It was most recently rebuilt in the 1750s, with the help of Italian architect Joaquín Toesca, who designed the baroque-fringed neoclassical facade that set the standard for subsequent structures around the Plaza de Armas. Yet, as impressive as the stone exterior is, it is the resplendent vault and richly adorned altar, inside, that really inspires. A small museum of religious artifacts adjoins the main church.
Bellavista, a walkable neighborhood not far from downtown Santiago, is routinely referred to as the city’s bohemian neighborhood. There’s street art and both sedate and raucous nightlife, art galleries, theater performances, dance clubs, loads of restaurants (both formal and informal) and one of Chile’s most-visited museums, La Chascona. Even this museum has a colorful history; it is one of Chilean poet Pablo Neruda’s homes-turned-museums. And the whole neighborhood is just a few blocks south of Cerro San Cristobal, the large hill that overlooks the city and has both a sanctuary and a large marble statue of the Virgin Mary on top, in addition to the hiking trails, swimming pools and Japanese garden. On weekends, the hill attracts families, couples, runners, cyclists and participants in group activities, from yoga to zumba. And all week long, the Chileans of all ages and income brackets come to hang out.
Ancient grapes and full-bodied wines are a huge part of Chile’s culture—and no place is this more apparent than on a visit to Santa Rita Winery, located in the scenic foothills of Alto Jahuel. Travelers can wander the grounds through thick groves of old-world vines, sample some of Santa Rita’s world class wines or tuck into delicious fare at the Done Paula restaurant or the more casual La Panaderia Café.
A tour of the vineyard offers travelers a perfect opportunity to get in touch with the country’s deep roots while learning more about the tradition of wine making that started in Chile hundreds of years ago. The nearby Andean Museum showcases some 2,000 pieces from the nation’s past, rounding out any traveler’s voyage through the country’s ages.
More Things to Do in Santiago
The interior, wrought-iron construction of the Mercado Central looks like it could contain a greenhouse, but with the masonry outside, this building houses local eateries, a few fruit and vegetable stands, the occasional roaming musician, and just a sampling of souvenir stands, though in total there are more than 200 locales. The building dates back to 1872, and is consistently named as a must-see in Santiago. In fact, in 2012, National Geographic named it as the 5th best market in the world. Due to its central location, and the fact that it is often visited by tourists, it has also become a hub for pickup and drop off for a number of different tour services.
Cajón del Maipo, a narrow canyon where the Maipo River flows, begins just 16 miles (25 kilometers) southwest of Santiago, but its picturesque scenery, fresh air and charming mountain towns feels worlds away. Santiago residents often escape to Cajón del Maipo on the weekends for hiking, rafting, horseback riding, climbing, cycling and skiing. Rafting season lasts from November through March, while winter sports take over from June to September.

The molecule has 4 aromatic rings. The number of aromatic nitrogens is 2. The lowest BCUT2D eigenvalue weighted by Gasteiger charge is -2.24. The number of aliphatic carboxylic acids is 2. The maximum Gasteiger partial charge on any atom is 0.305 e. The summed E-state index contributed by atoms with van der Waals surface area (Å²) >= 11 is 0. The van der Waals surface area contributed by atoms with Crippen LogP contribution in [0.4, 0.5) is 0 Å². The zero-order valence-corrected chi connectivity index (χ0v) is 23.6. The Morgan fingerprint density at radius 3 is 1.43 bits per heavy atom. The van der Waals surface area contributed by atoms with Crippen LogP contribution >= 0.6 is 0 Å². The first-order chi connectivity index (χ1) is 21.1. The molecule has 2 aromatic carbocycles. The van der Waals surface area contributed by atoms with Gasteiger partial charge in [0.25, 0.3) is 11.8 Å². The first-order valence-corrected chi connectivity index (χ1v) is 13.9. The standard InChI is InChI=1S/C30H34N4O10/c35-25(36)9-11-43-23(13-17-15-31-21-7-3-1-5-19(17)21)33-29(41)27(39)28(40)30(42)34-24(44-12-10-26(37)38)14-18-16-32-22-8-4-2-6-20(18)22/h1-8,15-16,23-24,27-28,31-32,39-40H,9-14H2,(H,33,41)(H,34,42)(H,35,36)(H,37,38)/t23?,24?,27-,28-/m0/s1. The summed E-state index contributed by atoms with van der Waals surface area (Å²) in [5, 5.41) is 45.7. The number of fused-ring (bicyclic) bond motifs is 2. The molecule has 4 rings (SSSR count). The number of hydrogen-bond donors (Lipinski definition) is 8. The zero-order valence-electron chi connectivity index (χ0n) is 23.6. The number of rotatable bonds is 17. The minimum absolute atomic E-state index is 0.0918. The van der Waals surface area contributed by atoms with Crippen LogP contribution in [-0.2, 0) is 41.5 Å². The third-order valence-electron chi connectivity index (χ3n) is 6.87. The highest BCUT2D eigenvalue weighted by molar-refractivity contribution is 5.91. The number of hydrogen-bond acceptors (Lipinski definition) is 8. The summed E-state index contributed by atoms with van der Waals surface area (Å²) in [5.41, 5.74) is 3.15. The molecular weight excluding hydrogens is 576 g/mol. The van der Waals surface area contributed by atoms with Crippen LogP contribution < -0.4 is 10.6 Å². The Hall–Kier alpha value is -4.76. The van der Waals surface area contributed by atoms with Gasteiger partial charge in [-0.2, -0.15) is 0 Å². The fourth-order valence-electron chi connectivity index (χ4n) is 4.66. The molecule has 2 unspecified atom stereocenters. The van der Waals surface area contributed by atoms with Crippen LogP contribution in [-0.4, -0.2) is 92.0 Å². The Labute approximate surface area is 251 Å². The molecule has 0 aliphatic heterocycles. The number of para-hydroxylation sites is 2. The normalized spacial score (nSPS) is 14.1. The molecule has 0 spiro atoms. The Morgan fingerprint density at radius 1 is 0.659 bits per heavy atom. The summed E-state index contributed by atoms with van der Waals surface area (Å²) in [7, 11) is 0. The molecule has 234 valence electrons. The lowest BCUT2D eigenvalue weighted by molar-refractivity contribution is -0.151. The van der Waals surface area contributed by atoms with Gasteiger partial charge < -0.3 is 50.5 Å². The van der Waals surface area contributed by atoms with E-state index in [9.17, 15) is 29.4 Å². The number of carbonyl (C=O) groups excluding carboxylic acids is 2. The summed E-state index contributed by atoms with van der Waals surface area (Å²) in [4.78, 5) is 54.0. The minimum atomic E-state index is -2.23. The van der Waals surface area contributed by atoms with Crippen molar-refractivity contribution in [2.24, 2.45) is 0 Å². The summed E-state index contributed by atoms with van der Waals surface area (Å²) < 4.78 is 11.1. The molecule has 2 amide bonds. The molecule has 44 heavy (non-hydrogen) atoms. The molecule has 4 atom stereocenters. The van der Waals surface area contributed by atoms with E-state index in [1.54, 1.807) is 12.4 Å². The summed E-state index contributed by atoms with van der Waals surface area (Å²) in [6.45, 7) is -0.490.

At the heart of Cajón del Maipo lies San José de Maipo, the biggest city in the canyon. Founded during a 1792 silver rush, the town maintains many of its colonial adobe structures as well as an eighteenth century church in the Plaza de Armas in the center of town. Hot springs scattered throughout the canyon offer opportunity for relaxation, while roadside stalls sell fresh-baked bread, Chilean empanadas, honey and other food items to stave off hunger pangs during a day of exploration.
Located in San Jose de Maipo outside of the Chilean capital, El Yeso Dam (Embalse El Yeso) dammed the Yeso River to create a lovely turquoise reservoir that can hold more than 253 million cubic meters of water. While only 60 miles (98 kilometers) outside of Santiago, El Yeso Dam feels very remote. The views across the reservoir to the snow-capped mountains in the distance rank among the best in the Chilean Andes.
While the El Yeso reservoir provides drinking water to residents of Santiago, it also serves more recreational purposes. Residents and tourists alike head to the turquoise waters for sport fishing, windsurfing or picnicking on the banks.
Those looking to play and picnic in downtown Santiago always head to Parque Forestal. The park runs from an area near the Central Market up to Plaza Italia as a strip of greenery with walking paths, leafy trees, old-fashioned lamp posts, playgrounds and two of the city’s most important museums.
These are the Bellas Artes and the Museum of Contemporary Art, which stand back to back in the park near the metro Bellas Artes. The latter’s chunky Botero horse statue out front makes it easy to spot, while Bellas Artes faces the street José Miguel de La Barra.
Parque Forestal is popular among runners, walkers and families. On Sunday afternoons, street performers get together in the park to practice acrobatics and juggling, and once a month, there is an open-air flea market where anyone can register to sell household goods such as books and clothing. In the summer, the spots under the leafy platano oriental trees are the most coveted.
At the heart of Chile’s political landscape, the Plaza de la Constitucion is a vast, paved square occupying a full square block in the center of Santiago’s civic district. Surrounded by government buildings like the Ministry of Finance, Ministry of Justice, and the Banco Central de Chile, the most impressive site of all is the square’s Palacio de la Moneda.
Designed by the Italian architect Joaquín Toesca and built in the late 18th century, the Palacio de la Moneda is said to be one of the finest neoclassical buildings in South America. Originally intended as the Royal Mint, today the palace houses the Chilean presidential offices.
Every second morning, here’s where you can see the changing of the guard set to the Chilean national anthem, and while you can’t go inside the palacio, you can wander its inner courtyards. In front of the south side of the Palacio Moneda, it’s worth visiting the Centro Cultural Palacio de la Moneda.
Just outside of Santiago is the weekend getaway spot of Cajón del Maipo, a narrow river valley that snakes its way up to the Andes. The valley has a few small towns in it, with places to eat and stop and shop, but the real prize is way up towards the very top of the (rough) road, shortly before it dips into Argentina, and that is the hotsprings at Termas Valle de Colina.